McKim, Mead & White Portal CLIO ArchiveGRID
Rockefeller Center Portal CLIO ArchiveGRID
School buildings Portal CLIO ArchiveGRID
School lands Portal CLIO ArchiveGRID
School sites Portal CLIO ArchiveGRID

History / Biographical Note

Biographical / Historical

Classes were first held at King's College (now Columbia University) in 1754 inside the vestry room of the Trinity Church schoolhouse on lower Broadway. This room housed classes until 1760 when the school moved to a building on Park Place in downtown Manhattan, near the present site of City Hall. Founded by royal charter of King George II of England, King's College was the only institution of collegiate rank in New York at the time. Classes were suspended during the American Revolution in 1776 and the building was used as a barrack and hospital for both British and American troops. When instruction resumed eight years later, King's College changed its name to Columbia, in keeping with the contemporary political climate.

Classes continued in the Park Place campus until 1857, when, to accommodate its continuing expansion, the campus moved to 49th Street and Madison Avenue, occupying a tract of land previously owned by The New York Deaf and Dumb Institution. Surrounded by vacant lots and underdeveloped land, this campus was virtually rural. This location was favored to the alternative: relocating to the remote Botanic Gardens, three miles outside of New York. The forty years at this Madison Avenue campus saw the foundation of the School of Mines and School of Political Science and the inclusion of the College of Physicians and Surgeons as part of Columbia. In 1897, Columbia left the Madison Avenue campus; the following year the Berkeley School bought the land and destroyed most of the buildings.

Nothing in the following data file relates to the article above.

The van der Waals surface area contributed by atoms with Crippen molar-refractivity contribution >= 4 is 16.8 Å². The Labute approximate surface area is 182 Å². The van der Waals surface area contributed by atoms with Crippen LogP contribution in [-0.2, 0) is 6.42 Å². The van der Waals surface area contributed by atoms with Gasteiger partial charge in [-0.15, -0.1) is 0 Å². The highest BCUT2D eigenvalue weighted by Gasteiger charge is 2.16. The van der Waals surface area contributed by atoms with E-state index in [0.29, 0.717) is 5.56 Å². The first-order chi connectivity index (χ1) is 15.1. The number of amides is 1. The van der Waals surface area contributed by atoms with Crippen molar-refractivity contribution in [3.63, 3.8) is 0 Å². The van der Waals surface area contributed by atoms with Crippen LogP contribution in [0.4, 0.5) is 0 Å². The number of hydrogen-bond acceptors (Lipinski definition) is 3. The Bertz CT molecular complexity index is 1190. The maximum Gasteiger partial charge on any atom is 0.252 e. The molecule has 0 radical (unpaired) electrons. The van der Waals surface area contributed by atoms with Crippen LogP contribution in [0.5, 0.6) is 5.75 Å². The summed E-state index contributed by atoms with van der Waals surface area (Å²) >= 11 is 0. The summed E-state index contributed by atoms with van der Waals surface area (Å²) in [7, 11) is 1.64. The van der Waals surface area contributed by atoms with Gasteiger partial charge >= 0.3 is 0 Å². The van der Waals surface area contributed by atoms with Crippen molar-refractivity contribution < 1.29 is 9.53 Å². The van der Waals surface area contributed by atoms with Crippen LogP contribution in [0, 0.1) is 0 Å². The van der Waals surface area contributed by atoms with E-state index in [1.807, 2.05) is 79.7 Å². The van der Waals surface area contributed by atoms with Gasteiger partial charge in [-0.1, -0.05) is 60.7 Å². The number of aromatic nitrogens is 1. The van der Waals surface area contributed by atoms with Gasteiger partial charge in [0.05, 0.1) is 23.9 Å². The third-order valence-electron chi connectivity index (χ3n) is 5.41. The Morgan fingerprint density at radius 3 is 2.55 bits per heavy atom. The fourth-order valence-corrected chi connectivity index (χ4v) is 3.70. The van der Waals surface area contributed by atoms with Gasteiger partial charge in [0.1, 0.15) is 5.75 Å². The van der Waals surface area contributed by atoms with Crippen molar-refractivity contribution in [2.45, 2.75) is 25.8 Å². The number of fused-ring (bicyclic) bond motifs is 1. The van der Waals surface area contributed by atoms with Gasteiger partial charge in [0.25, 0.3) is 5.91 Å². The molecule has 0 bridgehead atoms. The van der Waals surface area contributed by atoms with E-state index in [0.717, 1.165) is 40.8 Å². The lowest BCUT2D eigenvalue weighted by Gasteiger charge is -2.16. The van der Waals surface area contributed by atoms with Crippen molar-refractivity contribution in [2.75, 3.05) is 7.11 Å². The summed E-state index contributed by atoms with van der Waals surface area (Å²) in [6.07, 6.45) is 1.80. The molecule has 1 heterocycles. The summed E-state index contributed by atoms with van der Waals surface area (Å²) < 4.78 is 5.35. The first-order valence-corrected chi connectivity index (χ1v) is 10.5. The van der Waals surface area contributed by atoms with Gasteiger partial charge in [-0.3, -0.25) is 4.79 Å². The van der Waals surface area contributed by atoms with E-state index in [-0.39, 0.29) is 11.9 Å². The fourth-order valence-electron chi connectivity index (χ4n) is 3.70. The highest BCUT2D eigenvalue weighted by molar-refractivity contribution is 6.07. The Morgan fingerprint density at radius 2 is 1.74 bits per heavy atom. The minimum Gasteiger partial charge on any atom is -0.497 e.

The University made a third move in 1897, occupying four blocks in the area now known as Morningside Heights, between 116th and 120th Streets and Amsterdam Avenue and Broadway (then known as The Boulevard). This land belonged to the Bloomingdale Insane Asylum, which was owned by the New York City Hospital. Under the leadership of President Seth Low, the architecture firm of McKim, Mead & White was commissioned to design an urban academic village on this site and the asylum's land was forever transformed with the domed Low Memorial Library overlooking a stately collection of Renaissance influenced buildings. The initial phase of construction between 1895 and 1897 saw the erection of Low Library, Schermerhorn Hall, Fayerweather Hall, and University Hall (later demolished).

The expansion of the Morningside Heights campus continued steadily throughout the twentieth century with St. Paul's Chapel, the School of Mines (now Lewisohn Hall) and Hamilton Hall, all constructed between 1903 and 1907. Kent Hall, Philosophy Hall and Avery Hall were constructed between 1909 and 1911; the early 1920s saw the completion of Dodge Hall, John Jay Hall and Pupin Hall. Expansion continued throughout the ensuing decades, with the School of International Affairs completed in 1970 and a large East Campus Housing project developed between 1977 and 1981. The most recent major addition to Morningside Heights' campus is Alfred Lerner Hall, a modern glass structure that replaced Ferris Booth Hall as the student center in 2000.

The University began expansion plans in 2004 in the Manhattanville area, also named "West Harlem" bordered by 129th to 133rd Streets and between Broadway and 12th Avenue. The proposed construction is expected to provide a total of 6.8 million square feet of space above- and below-grade for teaching, academic research, and civic and commercial activity, as well as below-grade parking and facilities support. This is a multi-phased project with completion expected in 2030.